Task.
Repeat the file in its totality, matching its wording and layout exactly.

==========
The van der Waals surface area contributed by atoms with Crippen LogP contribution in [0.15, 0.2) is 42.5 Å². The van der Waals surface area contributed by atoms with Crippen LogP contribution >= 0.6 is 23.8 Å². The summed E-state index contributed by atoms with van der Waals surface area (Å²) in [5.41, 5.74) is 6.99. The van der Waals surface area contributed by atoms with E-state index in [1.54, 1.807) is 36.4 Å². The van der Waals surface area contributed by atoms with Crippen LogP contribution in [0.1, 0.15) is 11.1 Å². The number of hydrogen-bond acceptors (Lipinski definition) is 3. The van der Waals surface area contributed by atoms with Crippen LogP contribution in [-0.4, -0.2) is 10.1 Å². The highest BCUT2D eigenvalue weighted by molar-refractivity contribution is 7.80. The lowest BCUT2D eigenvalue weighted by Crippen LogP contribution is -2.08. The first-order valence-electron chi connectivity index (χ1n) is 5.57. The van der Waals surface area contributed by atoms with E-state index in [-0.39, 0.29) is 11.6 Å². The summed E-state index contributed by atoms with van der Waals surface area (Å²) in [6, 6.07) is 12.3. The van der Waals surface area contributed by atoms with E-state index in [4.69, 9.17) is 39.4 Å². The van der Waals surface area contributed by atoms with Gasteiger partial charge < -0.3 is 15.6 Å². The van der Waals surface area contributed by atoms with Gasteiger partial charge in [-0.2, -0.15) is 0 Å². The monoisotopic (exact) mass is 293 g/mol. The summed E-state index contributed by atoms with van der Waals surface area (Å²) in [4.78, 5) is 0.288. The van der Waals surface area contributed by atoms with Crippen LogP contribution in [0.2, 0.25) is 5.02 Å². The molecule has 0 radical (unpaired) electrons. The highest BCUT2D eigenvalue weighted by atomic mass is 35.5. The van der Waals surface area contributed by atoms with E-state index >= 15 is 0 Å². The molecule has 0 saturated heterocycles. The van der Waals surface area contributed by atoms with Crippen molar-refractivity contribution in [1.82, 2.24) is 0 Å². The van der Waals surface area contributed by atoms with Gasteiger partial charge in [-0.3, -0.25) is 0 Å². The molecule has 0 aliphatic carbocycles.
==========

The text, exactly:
The van der Waals surface area contributed by atoms with Crippen LogP contribution in [0.15, 0.2) is 42.5 Å². The van der Waals surface area contributed by atoms with Crippen LogP contribution >= 0.6 is 23.8 Å². The summed E-state index contributed by atoms with van der Waals surface area (Å²) in [5.41, 5.74) is 6.99. The van der Waals surface area contributed by atoms with E-state index in [1.54, 1.807) is 36.4 Å². The van der Waals surface area contributed by atoms with Crippen LogP contribution in [0.1, 0.15) is 11.1 Å². The number of hydrogen-bond acceptors (Lipinski definition) is 3. The van der Waals surface area contributed by atoms with Crippen LogP contribution in [-0.4, -0.2) is 10.1 Å². The highest BCUT2D eigenvalue weighted by molar-refractivity contribution is 7.80. The lowest BCUT2D eigenvalue weighted by Crippen LogP contribution is -2.08. The first-order valence-electron chi connectivity index (χ1n) is 5.57. The van der Waals surface area contributed by atoms with E-state index in [-0.39, 0.29) is 11.6 Å². The summed E-state index contributed by atoms with van der Waals surface area (Å²) in [6, 6.07) is 12.3. The van der Waals surface area contributed by atoms with E-state index in [4.69, 9.17) is 39.4 Å². The van der Waals surface area contributed by atoms with Gasteiger partial charge < -0.3 is 15.6 Å². The van der Waals surface area contributed by atoms with Gasteiger partial charge in [-0.2, -0.15) is 0 Å². The monoisotopic (exact) mass is 293 g/mol. The summed E-state index contributed by atoms with van der Waals surface area (Å²) in [4.78, 5) is 0.288. The van der Waals surface area contributed by atoms with Crippen LogP contribution in [0.2, 0.25) is 5.02 Å². The molecule has 0 radical (unpaired) electrons. The highest BCUT2D eigenvalue weighted by atomic mass is 35.5. The van der Waals surface area contributed by atoms with E-state index >= 15 is 0 Å². The molecule has 0 saturated heterocycles. The van der Waals surface area contributed by atoms with Crippen molar-refractivity contribution in [1.82, 2.24) is 0 Å². The van der Waals surface area contributed by atoms with Gasteiger partial charge in [-0.3, -0.25) is 0 Å². The molecule has 0 aliphatic carbocycles.